Central banks are no longer supportive
While investors continue to cheer robust earnings and new records in equities, central banks are no longer the market's best friend.
Bank of Canada was the latest to surprise investors with a sharp U-turn in policy by ending its bond-buying program and pulling forward the timeline for interest rates hikes. Monetary policy officials admitted that higher energy prices and supply bottlenecks appear stronger and more persistent than expected. Hence the shift in policy is not driven by growth optimism but fear of persistent higher inflation.
BoC's decision drove the Canadian dollar higher against its counterparts, which is a normal reaction to the hawkish tilt. However, the more significant response was in government bonds, where the yield curve flattened on Wednesday by the largest magnitude in almost 20 years. The short-term rates are now driven by expectations of early rate hikes, while the longer ones are pulled down due to lower expected growth into the future.
A similar reaction was seen in UK bonds earlier this month as traders expect a BoE interest rate hike as soon as December. Meanwhile, the Federal Reserve's chances of two or more rate hikes have grown to 82% according to CME's Fedwatch Tool.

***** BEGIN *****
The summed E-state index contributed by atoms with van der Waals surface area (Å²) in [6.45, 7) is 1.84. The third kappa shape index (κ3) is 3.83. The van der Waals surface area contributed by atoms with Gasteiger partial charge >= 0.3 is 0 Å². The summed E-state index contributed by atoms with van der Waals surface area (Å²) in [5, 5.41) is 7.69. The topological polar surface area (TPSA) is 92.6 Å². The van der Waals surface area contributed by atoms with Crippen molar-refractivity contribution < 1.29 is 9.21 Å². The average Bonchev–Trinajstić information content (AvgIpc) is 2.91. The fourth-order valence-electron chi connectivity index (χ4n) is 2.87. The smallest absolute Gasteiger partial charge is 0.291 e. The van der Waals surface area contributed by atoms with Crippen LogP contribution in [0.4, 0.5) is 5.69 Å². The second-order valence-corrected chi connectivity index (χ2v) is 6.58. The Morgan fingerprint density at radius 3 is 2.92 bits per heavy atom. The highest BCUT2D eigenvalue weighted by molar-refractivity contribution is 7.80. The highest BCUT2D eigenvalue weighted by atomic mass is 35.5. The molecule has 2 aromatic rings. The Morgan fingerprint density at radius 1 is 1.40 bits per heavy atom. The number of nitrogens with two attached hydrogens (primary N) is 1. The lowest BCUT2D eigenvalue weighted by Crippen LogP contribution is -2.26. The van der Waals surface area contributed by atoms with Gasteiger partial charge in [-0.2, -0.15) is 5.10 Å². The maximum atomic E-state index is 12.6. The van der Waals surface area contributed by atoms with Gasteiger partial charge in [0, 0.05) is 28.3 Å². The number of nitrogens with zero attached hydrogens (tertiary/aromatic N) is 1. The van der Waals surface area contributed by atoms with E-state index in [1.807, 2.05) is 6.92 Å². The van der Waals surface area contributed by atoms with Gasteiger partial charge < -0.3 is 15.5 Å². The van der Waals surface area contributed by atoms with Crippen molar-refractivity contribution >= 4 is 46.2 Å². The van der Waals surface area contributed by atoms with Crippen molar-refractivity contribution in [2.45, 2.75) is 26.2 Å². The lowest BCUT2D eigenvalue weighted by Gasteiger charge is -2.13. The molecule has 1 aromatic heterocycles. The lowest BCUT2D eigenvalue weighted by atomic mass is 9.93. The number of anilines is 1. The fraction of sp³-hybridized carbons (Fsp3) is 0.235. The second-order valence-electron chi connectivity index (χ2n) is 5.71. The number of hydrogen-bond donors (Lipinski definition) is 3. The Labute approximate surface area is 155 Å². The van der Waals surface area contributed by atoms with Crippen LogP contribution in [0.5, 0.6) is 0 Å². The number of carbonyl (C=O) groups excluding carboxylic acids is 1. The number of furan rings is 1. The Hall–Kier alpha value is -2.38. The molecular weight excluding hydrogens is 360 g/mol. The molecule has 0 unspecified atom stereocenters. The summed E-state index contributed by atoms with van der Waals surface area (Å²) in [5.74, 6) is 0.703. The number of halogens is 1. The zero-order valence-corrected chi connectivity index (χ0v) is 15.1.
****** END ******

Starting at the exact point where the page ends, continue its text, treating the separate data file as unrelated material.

Higher interest rates expectations are not good for stocks, especially growth ones where cash flows are discounted well into the future. However, the reaction in equities have so far been muted with the S&P 500 continuing to make record highs. Risk assets haven't been impacted so far because of the solid earnings with more than 80% of S&P 500 companies delivering better than anticipated results. Another valid reason to remain in stocks is real yields. When we deduct inflation from yields, we realize that real yields remain in negative territory and near historic lows. So, investing in government bonds with the aim of holding them until maturity, you're guaranteeing a negative return on your investments. That what makes investors hold to their risk assets despite overstretched valuations.
Today's US GDP release is an interesting one. Growth is expected to have dropped to 2.7% in Q3 compared to 6.7% in the previous quarter. However, the spread between economists' forecasts is extremely wide with some expecting no growth at all happened during the last three month. If that's true, the fear of stagflation will intensify, and investors will shift attention from earning to economic reality.